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Cytosine
Identifiers
CAS number 71-30-7 Yes check.svgY
PubChem 597
MeSH Cytosine
SMILES
InChI
InChI key OPTASPLRGRRNAP-UHFFFAOYSA-N
Properties
Molecular formula C4H5N3O
Molar mass 111.10 g/mol
Melting point

320–25 °C (decomp)

 Yes check.svgY (what is this?)  (verify)
Except where noted otherwise, data are given for materials in their standard state (at 25 °C, 100 kPa)
Infobox references

Cytosine is one of the four main bases found in DNA and RNA. It is a pyrimidine derivative, with a heterocyclic aromatic ring and two substituents attached (an amine group at position 4 and a keto group at position 2). The nucleoside of cytosine is cytidine. In Watson-Crick base pairing, it forms three hydrogen bonds with guanine.

Contents

History

Cytosine was discovered by Albrecht Kossel in 1894 when it was hydrolysed from calf thymus tissues.[1] A structure was proposed in 1903, and was synthesized (and thus confirmed) in the laboratory in the same year.

Cytosine recently found use in quantum computation. The first time any quantum mechanical properties were harnessed to process information took place on August 1st in 1998 when researchers at Oxford implemented David Deutsch's algorithm on a two qubit NMRQC (Nuclear Magnetic Resonance Quantum Computer) based on the cytosine molecule.[2]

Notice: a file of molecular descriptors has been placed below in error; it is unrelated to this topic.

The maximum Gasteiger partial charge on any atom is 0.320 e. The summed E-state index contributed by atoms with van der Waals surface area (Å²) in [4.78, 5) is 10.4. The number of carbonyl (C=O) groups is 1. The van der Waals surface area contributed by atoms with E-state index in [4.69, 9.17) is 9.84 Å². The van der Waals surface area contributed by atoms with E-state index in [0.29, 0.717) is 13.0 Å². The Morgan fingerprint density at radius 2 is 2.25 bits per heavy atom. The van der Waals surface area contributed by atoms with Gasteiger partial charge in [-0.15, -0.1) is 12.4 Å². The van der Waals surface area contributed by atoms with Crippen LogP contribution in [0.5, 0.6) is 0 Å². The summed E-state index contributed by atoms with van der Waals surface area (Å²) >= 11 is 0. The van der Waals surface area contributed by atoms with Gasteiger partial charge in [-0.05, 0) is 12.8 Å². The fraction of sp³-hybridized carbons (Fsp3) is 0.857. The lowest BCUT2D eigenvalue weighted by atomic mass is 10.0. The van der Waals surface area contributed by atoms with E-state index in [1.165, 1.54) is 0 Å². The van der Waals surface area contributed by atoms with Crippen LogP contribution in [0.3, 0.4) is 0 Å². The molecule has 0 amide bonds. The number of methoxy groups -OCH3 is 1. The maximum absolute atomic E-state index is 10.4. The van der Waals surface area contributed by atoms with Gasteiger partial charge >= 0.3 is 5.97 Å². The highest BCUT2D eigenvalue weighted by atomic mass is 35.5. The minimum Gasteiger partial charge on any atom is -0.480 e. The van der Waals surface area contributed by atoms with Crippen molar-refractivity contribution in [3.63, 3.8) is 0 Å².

Chemical reactions

Cytosine with numbered components. Methylation occurs on carbon nr 5.

Cytosine can be found as part of DNA, RNA, or as a part of a nucleotide. As cytidine triphosphate (CTP), it can act as a co-factor to enzymes, and can transfer a phosphate to convert adenosine diphosphate (ADP) to adenosine triphosphate (ATP).

In DNA and RNA, cytosine is paired with guanine. However, it is inherently unstable, and can change into uracil (spontaneous deamination). This can lead to a point mutation if not repaired by the DNA repair enzymes such as uracil glycosylase, which cleaves a uracil in DNA.

Cytosine can also be methylated into 5-methylcytosine by an enzyme called DNA methyltransferase or be methylated and hydroxylated to make 5-hydroxymethylcytosine.

References

  1. ^ Kossel, A.; Steudel, H. Z. Physiol. Chem. 1903, 38, 49
  2. ^ Jones, J.A.; M. Mosca (1998-08-01). "Implementation of a quantum algorithm on a nuclear magnetic resonance quantum computer". J.Chem.Phys 109 (109): 1648–1653. doi:10.1063/1.476739. http://www.citebase.org/abstract?id=oai%3AarXiv.org%3Aquant-ph%2F9801027. Retrieved 2007-10-18. 

External links

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Simple English

Cytosine
IUPAC name 4-amino-3H-pyrimidin-2-one
Identifiers
CAS number 71-30-7
PubChem 597
MeSH Cytosine
SMILES C1=C(NC(=O)N=C1)N
Properties
Molecular formula C4H5N3O
Molar mass 111.102
Melting point

320 - 325°C (decomp)

Except where noted otherwise, data are given for
materials in their standard state
(at 25 °C, 100 kPa)

Infobox disclaimer and references

Cytosine is one of the 5 main nucleobases used in storing and transporting genetic information within a cell in the nucleic acids DNA and RNA.

In DNA and RNA, cytosine is paired with guanine. However, it is unstable, and can change into uracil (spontaneous deamination). This can lead to a point mutation if not repaired by the DNA repair enzymes such as uracil glycosylase, which cleaves a uracil in DNA.

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